'Balloon' may save unborn threatened by lung condition    

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Hundreds of unborn babies afflicted with a common but often fatal foetal abnormality may be saved by a pioneering keyhole surgery technique in the womb, according to research published today.

Hundreds of unborn babies afflicted with a common but often fatal foetal abnormality may be saved by a pioneering keyhole surgery technique in the womb, according to research published today.

Doctors have discovered an new method of treating babies in the womb unable to develop their lungs because of the liver herniating into the chest. This abnormality affects one in 3,000 babies, but it may be fatal for about half of the babies born with the condition.

Using keyhole surgery, a balloon is inserted into the main airway of the unborn baby during the 26th week of pregnancy. It is removed during the 35th week. The balloon stops organs moving into the chest area, enabling the lungs to develop fully.

Results from tests showed that among the 50 per cent of babies for whom the condition was likely to be fatal, the procedure boosted the survival rate from 8 per cent to more than 60 per cent.

The study, to be published today in the journal Ultrasound in Obstetrics & Gynaecology, consisted of 30 pioneering balloon operations over two and a half years as part of a collaboration between King's College Hospital in London, Leuven University in Belgium and the University of Barcelona.

Professor Kypros Nicolaides, of King's College Hospital, who was behind the research, said: "It is a common foetal abnormality and it can happen to anybody. The membrane that forms between the chest and the abdomen, the diaphragm, may fail to close completely, which can lead to the stomach, gut and liver moving into the chest area.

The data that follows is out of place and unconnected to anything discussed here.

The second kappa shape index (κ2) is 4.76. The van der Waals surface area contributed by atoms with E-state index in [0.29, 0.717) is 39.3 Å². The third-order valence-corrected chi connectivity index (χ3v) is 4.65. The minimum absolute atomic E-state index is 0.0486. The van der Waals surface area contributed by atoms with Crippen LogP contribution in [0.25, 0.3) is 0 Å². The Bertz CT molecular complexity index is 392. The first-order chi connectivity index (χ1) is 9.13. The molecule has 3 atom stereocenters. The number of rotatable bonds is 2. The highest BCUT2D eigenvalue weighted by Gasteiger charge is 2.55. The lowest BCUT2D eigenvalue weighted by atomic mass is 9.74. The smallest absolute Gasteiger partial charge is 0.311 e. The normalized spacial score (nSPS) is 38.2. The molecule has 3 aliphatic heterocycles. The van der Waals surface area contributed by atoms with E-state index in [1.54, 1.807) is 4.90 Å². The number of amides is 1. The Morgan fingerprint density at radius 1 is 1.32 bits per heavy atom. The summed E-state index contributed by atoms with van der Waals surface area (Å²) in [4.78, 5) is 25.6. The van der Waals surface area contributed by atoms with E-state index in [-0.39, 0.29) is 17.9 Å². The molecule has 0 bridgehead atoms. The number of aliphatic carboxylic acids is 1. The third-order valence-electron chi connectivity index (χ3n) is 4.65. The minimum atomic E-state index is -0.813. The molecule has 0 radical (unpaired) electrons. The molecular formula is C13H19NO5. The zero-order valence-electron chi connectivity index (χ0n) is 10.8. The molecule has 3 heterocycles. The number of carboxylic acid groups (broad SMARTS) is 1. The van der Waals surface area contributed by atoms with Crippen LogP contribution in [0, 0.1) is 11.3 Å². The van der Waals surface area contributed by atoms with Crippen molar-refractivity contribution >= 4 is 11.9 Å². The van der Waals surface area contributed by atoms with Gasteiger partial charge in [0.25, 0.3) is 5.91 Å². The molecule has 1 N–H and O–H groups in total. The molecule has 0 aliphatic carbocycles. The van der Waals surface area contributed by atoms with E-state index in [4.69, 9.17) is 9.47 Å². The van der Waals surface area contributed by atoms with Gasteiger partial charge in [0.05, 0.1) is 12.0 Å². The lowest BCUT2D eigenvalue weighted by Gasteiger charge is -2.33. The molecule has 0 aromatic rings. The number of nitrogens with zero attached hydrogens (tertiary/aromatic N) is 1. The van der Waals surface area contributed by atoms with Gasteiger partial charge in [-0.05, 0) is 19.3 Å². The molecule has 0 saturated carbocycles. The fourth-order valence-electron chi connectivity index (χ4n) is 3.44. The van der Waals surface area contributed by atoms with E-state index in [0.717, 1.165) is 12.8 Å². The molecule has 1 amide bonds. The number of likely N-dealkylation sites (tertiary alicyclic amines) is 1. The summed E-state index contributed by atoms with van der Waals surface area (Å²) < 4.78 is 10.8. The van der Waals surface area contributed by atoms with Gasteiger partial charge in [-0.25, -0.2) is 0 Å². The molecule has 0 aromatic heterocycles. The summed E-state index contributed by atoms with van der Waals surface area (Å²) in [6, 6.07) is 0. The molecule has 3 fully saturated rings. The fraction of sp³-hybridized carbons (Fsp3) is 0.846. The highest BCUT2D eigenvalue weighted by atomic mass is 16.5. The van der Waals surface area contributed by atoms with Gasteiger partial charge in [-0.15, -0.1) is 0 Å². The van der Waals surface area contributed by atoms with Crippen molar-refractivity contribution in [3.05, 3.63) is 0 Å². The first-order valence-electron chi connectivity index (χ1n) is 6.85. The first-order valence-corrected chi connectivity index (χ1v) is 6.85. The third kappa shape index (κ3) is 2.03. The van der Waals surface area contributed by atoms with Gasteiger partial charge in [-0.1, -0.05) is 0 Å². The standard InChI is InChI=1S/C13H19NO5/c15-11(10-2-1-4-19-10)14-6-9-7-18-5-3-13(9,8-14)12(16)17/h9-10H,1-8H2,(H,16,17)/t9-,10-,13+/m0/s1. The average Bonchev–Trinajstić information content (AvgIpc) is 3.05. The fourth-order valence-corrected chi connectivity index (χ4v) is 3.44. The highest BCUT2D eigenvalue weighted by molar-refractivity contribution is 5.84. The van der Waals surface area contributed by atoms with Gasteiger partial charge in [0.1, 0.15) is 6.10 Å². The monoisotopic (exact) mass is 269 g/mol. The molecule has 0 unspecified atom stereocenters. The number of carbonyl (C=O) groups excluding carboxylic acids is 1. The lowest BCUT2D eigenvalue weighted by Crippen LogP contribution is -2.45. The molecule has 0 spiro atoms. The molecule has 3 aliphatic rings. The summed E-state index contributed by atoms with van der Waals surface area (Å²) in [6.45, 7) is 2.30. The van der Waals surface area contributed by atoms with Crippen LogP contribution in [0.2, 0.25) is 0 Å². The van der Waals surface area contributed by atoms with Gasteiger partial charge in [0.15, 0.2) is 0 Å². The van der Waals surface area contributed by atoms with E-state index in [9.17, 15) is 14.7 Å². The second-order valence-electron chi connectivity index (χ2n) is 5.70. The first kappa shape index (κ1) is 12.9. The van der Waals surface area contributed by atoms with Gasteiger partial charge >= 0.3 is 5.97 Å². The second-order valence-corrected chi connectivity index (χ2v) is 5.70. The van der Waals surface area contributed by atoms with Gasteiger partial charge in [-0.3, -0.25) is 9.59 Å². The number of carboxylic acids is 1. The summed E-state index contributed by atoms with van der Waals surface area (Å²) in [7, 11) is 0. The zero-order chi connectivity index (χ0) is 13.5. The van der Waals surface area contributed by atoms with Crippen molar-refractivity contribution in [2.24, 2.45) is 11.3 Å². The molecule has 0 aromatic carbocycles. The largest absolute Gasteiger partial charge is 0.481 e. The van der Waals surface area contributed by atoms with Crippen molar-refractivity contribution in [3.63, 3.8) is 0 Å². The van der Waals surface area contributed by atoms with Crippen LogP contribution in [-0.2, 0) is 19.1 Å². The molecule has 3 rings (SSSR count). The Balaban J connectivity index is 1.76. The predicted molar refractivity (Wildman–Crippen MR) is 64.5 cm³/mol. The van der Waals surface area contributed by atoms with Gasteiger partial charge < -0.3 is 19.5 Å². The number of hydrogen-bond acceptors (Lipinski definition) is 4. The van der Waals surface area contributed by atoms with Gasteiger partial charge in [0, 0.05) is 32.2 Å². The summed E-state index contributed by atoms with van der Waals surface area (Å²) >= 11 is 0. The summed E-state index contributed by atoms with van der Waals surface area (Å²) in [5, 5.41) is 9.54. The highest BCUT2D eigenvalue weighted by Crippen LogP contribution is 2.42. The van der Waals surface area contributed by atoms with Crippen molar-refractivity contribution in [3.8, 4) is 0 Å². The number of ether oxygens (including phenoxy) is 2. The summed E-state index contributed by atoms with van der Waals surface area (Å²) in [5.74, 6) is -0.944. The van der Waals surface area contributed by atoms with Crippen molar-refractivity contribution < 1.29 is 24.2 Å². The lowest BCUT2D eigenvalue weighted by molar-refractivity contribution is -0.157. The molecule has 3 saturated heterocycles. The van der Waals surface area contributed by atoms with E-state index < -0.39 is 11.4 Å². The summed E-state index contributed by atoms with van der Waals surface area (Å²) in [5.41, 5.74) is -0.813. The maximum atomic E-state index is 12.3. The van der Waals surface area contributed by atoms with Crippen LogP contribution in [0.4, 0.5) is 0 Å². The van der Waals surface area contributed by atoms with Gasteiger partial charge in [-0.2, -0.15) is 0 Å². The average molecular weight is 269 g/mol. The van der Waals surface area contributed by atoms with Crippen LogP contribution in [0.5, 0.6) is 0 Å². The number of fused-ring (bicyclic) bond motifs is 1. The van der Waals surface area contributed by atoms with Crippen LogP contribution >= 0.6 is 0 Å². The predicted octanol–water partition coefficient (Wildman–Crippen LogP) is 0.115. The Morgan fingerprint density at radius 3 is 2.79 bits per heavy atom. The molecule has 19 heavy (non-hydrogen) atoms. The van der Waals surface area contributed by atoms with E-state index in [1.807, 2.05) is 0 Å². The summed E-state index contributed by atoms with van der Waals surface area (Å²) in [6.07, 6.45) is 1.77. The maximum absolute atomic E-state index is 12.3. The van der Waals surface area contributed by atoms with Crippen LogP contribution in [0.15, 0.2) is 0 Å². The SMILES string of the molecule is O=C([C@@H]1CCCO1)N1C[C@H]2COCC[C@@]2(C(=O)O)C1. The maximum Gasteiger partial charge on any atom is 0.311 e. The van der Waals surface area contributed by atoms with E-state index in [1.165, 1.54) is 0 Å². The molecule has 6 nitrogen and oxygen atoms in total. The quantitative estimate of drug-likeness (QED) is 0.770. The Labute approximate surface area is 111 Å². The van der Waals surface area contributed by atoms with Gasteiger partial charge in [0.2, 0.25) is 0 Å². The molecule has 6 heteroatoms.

"This results in underdeveloped lungs. Half of all babies can survive, the other half do not and the majority of parents normally decide to terminate the pregnancy.

"We focused on the half that do not and found that when we refined the procedure, the survival rate was 65 per cent."

During the study, scientists slowly refined the technique, replacing general with local anaesthetic and modifying the balloon-removal procedures.

"The key to the procedure is the fact that we are not only expanding the lungs, but we are also making them grow during pregnancy," said Professor Nicolaides.

Professor Stuart Campbell, former head of obstetrics at King's College Hospital and St George's hospital and editor of the journal, said that the procedure could potentially alleviate the trauma of hundreds of parents whose unborn babies suffer from such conditions.

Professor Campbell said: "This relatively common abnormality can be devastating to parents who until now could be offered little hope that their babies would survive."

"With the help of better scanning techniques, we can accurately diagnose most foetal anomalies and we are now moving into the next phase where some abnormalities can be successfully treated in the womb."

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